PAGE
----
Helium hunters strike the mother lode

Modern Healthcare - - OUTLIERS ASIDES & INSIDES -

The MRI in­dus­try is pos­i­tively buoy­ant over the news. The helium short­age is no more—thanks to a de­vice us­ing some duct tape, plas­tic pip­ing, a fold­ing ta­ble and some other de­cid­edly low-tech com­po­nents.

The dis­cov­ery of a huge helium gas field in East Africa is a “game-changer for the fu­ture se­cu­rity of so­ci­ety’s helium needs” amid a global short­age, re­searchers in Bri­tain said re­cently.

The dis­cov­ery in Tan­za­nia is the re­sult of a new ex­plo­ration ap­proach for the pre­cious gas that is es­sen­tial to space­craft, MRI scan­ners and nu­clear en­ergy, ac­cord­ing to the Ox­ford Univer­sity state­ment. Of course, helium also fills party bal­loons and has been known to give you a squeaky, high voice when in­haled.

This is the first time helium has been found in­ten­tion­ally, said the state­ment. Un­til now, the gas has been found in small amounts ac­ci­den­tally dur­ing oil and gas drilling.

Ox­ford tweeted a photo of some of the low-tech com­po­nents used in the ex­plo­ration, in­clud­ing a roll of duct tape and plas­tic pip­ing propped on a stick in what looks like a shal­low pond.

“It may not look like much, but it helped find enough helium for 1.2 mil­lion med­i­cal MRI scan­ners,” the tweet said.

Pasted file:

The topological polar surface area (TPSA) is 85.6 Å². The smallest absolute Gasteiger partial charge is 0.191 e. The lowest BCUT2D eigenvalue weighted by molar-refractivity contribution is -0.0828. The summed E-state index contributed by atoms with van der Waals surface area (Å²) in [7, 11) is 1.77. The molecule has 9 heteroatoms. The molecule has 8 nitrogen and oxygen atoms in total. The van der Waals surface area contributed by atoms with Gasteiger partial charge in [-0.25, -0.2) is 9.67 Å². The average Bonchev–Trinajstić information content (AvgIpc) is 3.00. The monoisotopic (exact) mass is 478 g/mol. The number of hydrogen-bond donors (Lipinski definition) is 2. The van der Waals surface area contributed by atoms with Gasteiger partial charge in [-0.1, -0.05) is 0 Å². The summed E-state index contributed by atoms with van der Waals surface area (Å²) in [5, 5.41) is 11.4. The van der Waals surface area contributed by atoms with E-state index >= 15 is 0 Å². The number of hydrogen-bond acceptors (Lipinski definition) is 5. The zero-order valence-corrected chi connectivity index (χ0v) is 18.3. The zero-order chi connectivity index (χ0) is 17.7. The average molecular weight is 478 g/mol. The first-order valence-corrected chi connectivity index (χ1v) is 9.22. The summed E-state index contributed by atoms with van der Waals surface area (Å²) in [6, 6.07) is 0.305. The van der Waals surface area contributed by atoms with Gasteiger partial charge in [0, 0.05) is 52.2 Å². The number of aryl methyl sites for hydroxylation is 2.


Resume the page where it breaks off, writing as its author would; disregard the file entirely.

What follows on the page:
Mag­netic res­o­nance imag­ing re­lies on reg­u­larly re­plen­ished helium to keep the MR mag­nets ex­tremely cold—more than 440 de­grees below zero Fahren­heit.

In­de­pen­dent ex­perts have es­ti­mated the helium dis­cov­ery is about 54 bil­lion cu­bic feet, Ox­ford pro­fes­sor Chris Bal­len­tine said.

“To put this dis­cov­ery into per­spec­tive, global con­sump­tion of helium is about 8 BCf per year,” he said in the state­ment. “This is a game changer for the fu­ture se­cu­rity of so­ci­ety’s helium needs, and sim­i­lar finds in the fu­ture may not be far away.”

Re­searchers found that the in­tense vol­canic heat in Tan­za­nia’s East African Rift Val­ley has re­leased helium from an­cient rocks and trapped it in shal­low gas fields, the state­ment said. The re­searchers worked with Nor­way-based ex­plo­ration com­pany Helium One.

The his­toric helium dis­cov­ery was made us­ing some de­cid­edly low-tech gear.

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